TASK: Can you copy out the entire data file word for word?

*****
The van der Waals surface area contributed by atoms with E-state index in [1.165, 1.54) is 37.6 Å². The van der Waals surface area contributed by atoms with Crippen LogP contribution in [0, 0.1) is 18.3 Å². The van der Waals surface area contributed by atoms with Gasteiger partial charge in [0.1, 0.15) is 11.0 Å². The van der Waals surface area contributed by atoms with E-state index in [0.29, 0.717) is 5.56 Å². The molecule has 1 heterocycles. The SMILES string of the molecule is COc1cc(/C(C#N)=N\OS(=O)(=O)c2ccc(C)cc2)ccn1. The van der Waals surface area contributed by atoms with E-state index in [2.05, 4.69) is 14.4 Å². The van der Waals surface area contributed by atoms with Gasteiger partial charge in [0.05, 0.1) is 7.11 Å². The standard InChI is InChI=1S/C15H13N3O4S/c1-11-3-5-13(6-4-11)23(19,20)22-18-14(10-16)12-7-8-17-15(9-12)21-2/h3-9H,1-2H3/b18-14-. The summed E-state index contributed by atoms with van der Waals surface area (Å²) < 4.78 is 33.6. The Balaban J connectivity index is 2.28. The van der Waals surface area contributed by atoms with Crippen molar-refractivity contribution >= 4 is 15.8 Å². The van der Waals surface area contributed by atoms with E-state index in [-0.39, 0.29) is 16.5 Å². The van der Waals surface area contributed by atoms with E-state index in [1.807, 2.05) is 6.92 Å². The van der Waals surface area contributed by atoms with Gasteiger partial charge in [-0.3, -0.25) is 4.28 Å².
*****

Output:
The van der Waals surface area contributed by atoms with E-state index in [1.165, 1.54) is 37.6 Å². The van der Waals surface area contributed by atoms with Crippen LogP contribution in [0, 0.1) is 18.3 Å². The van der Waals surface area contributed by atoms with Gasteiger partial charge in [0.1, 0.15) is 11.0 Å². The van der Waals surface area contributed by atoms with E-state index in [0.29, 0.717) is 5.56 Å². The molecule has 1 heterocycles. The SMILES string of the molecule is COc1cc(/C(C#N)=N\OS(=O)(=O)c2ccc(C)cc2)ccn1. The van der Waals surface area contributed by atoms with E-state index in [2.05, 4.69) is 14.4 Å². The van der Waals surface area contributed by atoms with Gasteiger partial charge in [0.05, 0.1) is 7.11 Å². The standard InChI is InChI=1S/C15H13N3O4S/c1-11-3-5-13(6-4-11)23(19,20)22-18-14(10-16)12-7-8-17-15(9-12)21-2/h3-9H,1-2H3/b18-14-. The summed E-state index contributed by atoms with van der Waals surface area (Å²) < 4.78 is 33.6. The Balaban J connectivity index is 2.28. The van der Waals surface area contributed by atoms with Crippen molar-refractivity contribution >= 4 is 15.8 Å². The van der Waals surface area contributed by atoms with E-state index in [-0.39, 0.29) is 16.5 Å². The van der Waals surface area contributed by atoms with E-state index in [1.807, 2.05) is 6.92 Å². The van der Waals surface area contributed by atoms with Gasteiger partial charge in [-0.3, -0.25) is 4.28 Å².